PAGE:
Friday, March 30, 2012

"New study probes how teens with high-functioning autism spectrumdisorders approach learning to drive.

Emotion: Fear by Cayusa
Emotion: Fear, a photo by Cayusa on Flickr.
In the first study to investigate driving as it relates to teens with a high-functioning autism disorder (HFASD), child development and teen driving experts at The Children's Hospital of Philadelphia's Center for Child Injury Prevention Studies found that two-thirds of teenagers with a high-functioning autism spectrum disorder (HFASD) who are of legal driving age in their state are currently driving or plan to drive. The study was published in January's issue of the Journal of Developmental and Behavioral Pediatrics.

A HFASD is characterized by subtle impairments in social interaction, communication, motor skills and coordination and by a difficulty in regulating emotions. Many of these capabilities come into play when driving.

"Little is known about how HFASDs affect a person's ability to drive safely," explained lead author Patty Huang, M.D., a developmental pediatrician at The Children's Hospital of Philadelphia (CHOP). "Over the past decade, the rate of children diagnosed with an HFASD has increased, meaning that more of those kids are now approaching driving age. Car crashes are the number one cause of death for teenagers, so it is important that we understand how HFASDs impact driving and how to develop appropriate educational and evaluation tools."

In a first step to better understand the issue, researchers surveyed almost 300 parents of teens with HFASDs and discovered a few predictive characteristics among those teens who are likely to become drivers, including:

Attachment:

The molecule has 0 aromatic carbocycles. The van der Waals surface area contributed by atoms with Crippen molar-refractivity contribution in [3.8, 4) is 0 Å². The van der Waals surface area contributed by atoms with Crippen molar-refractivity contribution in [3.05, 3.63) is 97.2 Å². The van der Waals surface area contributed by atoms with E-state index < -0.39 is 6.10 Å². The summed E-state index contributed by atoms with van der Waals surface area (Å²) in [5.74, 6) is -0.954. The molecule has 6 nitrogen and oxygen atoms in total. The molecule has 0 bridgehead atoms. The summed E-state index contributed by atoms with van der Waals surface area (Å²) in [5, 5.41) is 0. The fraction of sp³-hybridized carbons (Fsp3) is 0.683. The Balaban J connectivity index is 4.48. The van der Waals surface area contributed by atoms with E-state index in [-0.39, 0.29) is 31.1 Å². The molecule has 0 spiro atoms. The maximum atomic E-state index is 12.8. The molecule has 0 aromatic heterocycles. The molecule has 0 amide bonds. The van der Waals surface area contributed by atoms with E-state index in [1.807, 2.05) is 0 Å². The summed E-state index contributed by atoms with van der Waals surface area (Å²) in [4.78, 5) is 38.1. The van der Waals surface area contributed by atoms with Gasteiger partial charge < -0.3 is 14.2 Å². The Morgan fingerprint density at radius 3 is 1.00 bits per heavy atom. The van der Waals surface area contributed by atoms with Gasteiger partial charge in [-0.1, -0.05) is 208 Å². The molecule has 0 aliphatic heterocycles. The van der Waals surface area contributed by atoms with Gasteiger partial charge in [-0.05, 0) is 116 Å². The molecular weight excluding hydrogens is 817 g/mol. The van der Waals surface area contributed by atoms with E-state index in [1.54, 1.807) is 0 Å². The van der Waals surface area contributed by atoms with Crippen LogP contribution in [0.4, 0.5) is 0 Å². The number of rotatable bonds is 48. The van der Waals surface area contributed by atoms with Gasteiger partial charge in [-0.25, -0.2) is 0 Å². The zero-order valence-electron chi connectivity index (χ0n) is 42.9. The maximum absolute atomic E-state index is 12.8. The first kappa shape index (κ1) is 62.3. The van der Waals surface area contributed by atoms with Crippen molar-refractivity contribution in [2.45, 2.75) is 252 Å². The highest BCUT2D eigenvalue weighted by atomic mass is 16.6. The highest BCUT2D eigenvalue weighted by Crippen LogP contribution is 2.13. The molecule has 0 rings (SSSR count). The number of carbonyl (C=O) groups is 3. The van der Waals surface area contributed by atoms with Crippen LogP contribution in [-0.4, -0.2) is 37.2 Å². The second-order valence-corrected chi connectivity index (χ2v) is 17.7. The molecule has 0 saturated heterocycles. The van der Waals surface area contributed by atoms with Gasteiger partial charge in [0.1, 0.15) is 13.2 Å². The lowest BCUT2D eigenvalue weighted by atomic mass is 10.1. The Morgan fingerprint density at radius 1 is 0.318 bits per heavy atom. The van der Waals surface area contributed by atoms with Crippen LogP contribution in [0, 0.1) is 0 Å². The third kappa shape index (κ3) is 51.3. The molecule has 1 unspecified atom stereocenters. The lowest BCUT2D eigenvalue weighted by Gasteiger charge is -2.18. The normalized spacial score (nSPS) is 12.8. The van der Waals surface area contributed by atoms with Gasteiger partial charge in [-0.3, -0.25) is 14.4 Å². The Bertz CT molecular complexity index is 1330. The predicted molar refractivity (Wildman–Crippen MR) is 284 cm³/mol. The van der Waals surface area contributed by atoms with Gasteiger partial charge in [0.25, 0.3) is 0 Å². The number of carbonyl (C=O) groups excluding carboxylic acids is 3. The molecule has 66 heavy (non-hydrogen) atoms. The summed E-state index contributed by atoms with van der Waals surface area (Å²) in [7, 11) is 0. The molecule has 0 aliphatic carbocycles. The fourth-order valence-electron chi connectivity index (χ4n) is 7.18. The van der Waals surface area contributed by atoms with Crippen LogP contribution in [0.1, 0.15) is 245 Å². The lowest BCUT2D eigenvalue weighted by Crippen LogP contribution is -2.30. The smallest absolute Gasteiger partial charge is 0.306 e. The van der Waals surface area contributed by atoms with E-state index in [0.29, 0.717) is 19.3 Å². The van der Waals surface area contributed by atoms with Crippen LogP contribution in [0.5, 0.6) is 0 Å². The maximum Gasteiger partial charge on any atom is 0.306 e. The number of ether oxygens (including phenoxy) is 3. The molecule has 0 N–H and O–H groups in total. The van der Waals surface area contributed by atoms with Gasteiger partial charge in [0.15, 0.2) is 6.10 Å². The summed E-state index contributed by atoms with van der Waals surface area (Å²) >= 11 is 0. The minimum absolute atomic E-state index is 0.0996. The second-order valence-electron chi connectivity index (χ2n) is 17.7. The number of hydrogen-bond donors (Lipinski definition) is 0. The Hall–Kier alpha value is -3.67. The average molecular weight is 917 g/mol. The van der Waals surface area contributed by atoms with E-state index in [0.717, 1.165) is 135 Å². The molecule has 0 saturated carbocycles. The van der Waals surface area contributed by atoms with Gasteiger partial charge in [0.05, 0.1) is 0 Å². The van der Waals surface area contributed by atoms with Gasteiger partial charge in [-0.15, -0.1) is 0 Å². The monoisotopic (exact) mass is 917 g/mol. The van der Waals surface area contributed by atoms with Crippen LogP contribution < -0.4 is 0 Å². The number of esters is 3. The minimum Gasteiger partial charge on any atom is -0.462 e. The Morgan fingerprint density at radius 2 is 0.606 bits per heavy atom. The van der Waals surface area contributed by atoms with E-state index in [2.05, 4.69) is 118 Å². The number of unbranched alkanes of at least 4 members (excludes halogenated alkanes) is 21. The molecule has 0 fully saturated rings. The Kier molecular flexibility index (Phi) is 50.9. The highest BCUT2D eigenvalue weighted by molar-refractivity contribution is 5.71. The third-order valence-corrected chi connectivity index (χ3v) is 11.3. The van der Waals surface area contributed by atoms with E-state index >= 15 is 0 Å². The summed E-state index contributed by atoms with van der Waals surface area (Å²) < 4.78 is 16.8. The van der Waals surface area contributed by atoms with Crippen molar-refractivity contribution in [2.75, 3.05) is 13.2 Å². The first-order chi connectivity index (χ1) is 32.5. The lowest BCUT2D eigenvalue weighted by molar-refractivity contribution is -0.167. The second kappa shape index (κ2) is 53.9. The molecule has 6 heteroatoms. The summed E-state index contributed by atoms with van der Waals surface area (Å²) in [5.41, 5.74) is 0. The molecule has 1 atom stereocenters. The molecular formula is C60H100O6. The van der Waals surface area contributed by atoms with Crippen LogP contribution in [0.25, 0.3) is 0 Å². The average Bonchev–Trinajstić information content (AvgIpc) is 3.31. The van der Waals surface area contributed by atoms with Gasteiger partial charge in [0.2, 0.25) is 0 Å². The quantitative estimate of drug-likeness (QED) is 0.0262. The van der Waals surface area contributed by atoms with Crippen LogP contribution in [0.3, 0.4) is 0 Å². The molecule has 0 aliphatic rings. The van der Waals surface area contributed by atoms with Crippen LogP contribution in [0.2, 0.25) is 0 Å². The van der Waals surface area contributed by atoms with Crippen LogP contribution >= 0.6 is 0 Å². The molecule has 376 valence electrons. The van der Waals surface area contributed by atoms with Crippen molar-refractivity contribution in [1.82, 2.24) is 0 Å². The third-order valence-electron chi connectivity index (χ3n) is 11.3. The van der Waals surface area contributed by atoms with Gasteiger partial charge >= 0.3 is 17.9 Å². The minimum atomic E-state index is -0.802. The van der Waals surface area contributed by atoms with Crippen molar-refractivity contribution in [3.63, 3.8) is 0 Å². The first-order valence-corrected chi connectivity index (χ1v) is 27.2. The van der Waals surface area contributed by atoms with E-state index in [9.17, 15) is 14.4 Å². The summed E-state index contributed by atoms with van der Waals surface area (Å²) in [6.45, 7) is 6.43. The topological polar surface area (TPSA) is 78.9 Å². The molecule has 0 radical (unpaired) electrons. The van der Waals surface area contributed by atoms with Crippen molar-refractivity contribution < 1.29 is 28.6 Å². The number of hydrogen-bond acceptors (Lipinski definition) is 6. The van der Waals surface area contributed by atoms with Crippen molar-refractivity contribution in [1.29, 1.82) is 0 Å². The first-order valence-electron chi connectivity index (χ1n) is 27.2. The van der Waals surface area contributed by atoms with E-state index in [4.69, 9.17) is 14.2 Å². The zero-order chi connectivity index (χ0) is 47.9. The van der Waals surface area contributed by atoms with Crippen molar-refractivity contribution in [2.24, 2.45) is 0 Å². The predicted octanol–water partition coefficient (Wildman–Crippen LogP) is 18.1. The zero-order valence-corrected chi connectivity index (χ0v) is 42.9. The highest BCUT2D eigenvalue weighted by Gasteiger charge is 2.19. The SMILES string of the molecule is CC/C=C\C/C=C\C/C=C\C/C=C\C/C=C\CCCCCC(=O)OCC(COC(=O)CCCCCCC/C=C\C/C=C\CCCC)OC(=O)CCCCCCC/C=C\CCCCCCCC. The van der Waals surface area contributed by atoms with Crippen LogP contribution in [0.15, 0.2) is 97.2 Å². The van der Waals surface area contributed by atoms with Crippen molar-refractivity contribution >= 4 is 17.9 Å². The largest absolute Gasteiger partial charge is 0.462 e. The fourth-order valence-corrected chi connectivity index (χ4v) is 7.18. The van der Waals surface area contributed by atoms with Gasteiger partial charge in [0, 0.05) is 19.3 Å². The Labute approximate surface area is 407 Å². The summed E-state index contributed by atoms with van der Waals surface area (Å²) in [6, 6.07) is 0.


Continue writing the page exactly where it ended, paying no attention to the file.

* At least 17 years old

* Enrollment in full-time regular education

* Planning to attend college

* Having held a paid job outside the home

* Having a parent who has taught another teen to drive

* Inclusion of driving-related goals in his or her individualized education plan (IEP)

"We hope this study will lay the groundwork for future research into improving the ability to assess readiness to drive among teens with autism spectrum," said Dr. Huang. More information about helping teens with special needs prepare to drive is available at

About The Center for Child Injury Prevention Studies The Center for Child Injury Prevention Studies (CChIPS) at The Children's Hospital of Philadelphia (CHOP) is a National Science Foundation Industry/University Cooperative Research Center (I/UCRC) that focuses exclusively on making children and adolescents safer. Through CChIPS, researchers from CHOP, The University of Pennsylvania and The Ohio State University work side by side with industry members to conduct translational research that is practical to industry. For more information, visit

About The Children's Hospital of Philadelphia The Children's Hospital of Philadelphia was founded in 1855 as the nation's first pediatric hospital. Through its long-standing commitment to providing exceptional patient care, training new generations of pediatric healthcare professionals and pioneering major research initiatives, Children's Hospital has fostered many discoveries that have benefited children worldwide. For more information, visit

Source Citation
"New study probes how teens with high-functioning autism spectrum disorders approach learning to drive." The Exceptional Parent Feb. 2012: 9. Psychology Collection. Web. 30 Mar. 2012.
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Gale Document Number: GALE|A281520289

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